Whilst some problems were being resolved through the harmonisation of legislations, the Member States, tempted by protectionism, in particular during the gloomy economic climate of the 1970s, were adopting new legislation and creating further technical obstacles to trade. The European institutions' laborious work to remove those obstacles therefore resembled the endless tasks of the Danaides, punished by Greek gods to carry water eternally in leaky jars. For that reason, the Commission considered a fresh approach to the problem. For that it relied upon the case law of the Court of Justice. In its judgment of 20 February 1979 in the "Cassis de Dijon" case (concerning the sale in Germany of blackcurrant liqueur produced in France), the Court of Justice gave a very broad definition of the obstacles to free trade which were prohibited under Article 30 et seq. of the EEC Treaty (Articles 34 to 37 TFEU, ex Art. 28, Art. 29, Art. 30, Art. 31 TEC, see case 120/78]. It stated that any product lawfully manufactured and marketed in a Member State should in principle be admitted to the market of any other Member State.
Even if they are applicable without distinction to domestic and imported products, national regulations may not create obstacles unless they are necessary to satisfy mandatory requirements and are directed towards an objective of general interest which is such as to take precedence over the requirements of the free movement of goods, that is one of the basic rules of the European Union. In plain language, a country must not bar the way to competing products from another Member State solely because they are slightly different from domestic products. If it does so, the Commission will take proceedings against it as far as the Court of Justice, where it stands every chance of being condemned on the basis of existing case law. According to another Court judgment, national provisions must not discriminate against the traders to whom they apply or have the effect of discriminating between the marketing of national products and that of products from other Member States [Case 268/91].
In parallel with the application of the "Cassis de Dijon" principle, the Commission secured, in 1983, the adoption by the Council of a procedure for the provision of information by the Member States on any new technical standards and regulations that they envisage. This procedure was codified in 1998 [Directive 98/34], while its field of application was extended to information society services in the new Member States [Decisions 2004/299 and 2004/330]. Thanks to the information procedure, the Commission is notified by the competent authorities of any new technical standards or regulations that they envisage and can thus notify the other Member States and request amendments before their entry into force. This is an example of shared sovereignty: the Member States have agreed to lose their independence of action in the field of standardisation, but have gained in exchange the right of surveying the actions of their neighbours [see section 1.1.2].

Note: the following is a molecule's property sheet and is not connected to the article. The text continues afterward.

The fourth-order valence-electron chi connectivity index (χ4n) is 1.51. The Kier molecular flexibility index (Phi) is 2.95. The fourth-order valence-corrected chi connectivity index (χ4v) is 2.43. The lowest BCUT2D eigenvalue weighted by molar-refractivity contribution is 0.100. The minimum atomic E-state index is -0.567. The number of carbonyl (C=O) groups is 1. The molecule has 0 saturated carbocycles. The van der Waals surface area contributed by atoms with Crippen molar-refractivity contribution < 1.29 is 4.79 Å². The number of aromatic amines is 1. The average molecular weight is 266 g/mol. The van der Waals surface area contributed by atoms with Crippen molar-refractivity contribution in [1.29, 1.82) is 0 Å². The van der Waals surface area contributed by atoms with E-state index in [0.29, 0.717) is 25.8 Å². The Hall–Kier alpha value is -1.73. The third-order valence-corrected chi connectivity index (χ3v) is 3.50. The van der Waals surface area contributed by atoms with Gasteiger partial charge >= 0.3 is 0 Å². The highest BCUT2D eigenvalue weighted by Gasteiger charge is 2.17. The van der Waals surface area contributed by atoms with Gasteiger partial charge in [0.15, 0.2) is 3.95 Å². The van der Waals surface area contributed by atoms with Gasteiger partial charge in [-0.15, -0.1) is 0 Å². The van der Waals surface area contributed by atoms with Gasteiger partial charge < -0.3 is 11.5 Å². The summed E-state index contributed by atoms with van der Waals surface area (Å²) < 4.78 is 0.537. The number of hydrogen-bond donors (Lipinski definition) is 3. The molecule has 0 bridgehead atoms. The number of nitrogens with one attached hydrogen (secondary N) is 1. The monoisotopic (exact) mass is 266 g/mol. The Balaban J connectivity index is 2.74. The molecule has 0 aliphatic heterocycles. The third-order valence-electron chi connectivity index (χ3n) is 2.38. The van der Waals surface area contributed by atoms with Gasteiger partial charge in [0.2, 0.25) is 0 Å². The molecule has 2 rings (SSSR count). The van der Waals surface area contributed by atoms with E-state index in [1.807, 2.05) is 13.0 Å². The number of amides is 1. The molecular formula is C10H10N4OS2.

A similar information procedure exists in the framework of the EEA agreement [see section 25.1]. Transparency is thus ensured throughout the European Economic Area. The information procedure has proved to be a vital instrument for preventing the emergence of new obstacles to trade which can result from technical standards or rules. Furthermore, it is a good instrument for the establishment of a technical environment common to all undertakings. The Court of Justice has ruled that technical regulations which have been adopted in violation of the procedure for the provision of information, i.e. without notification, are inapplicable, have no legal effect for individuals and national courts must decline to apply them [Case C-194/94]. Stringent rules and procedures are to be followed by the competent authorities of a Member State when taking or intending to take a decision, which would hinder the free movement of a product lawfully marketed in another Member State [Regulation 764/2008, see section 6.2.3].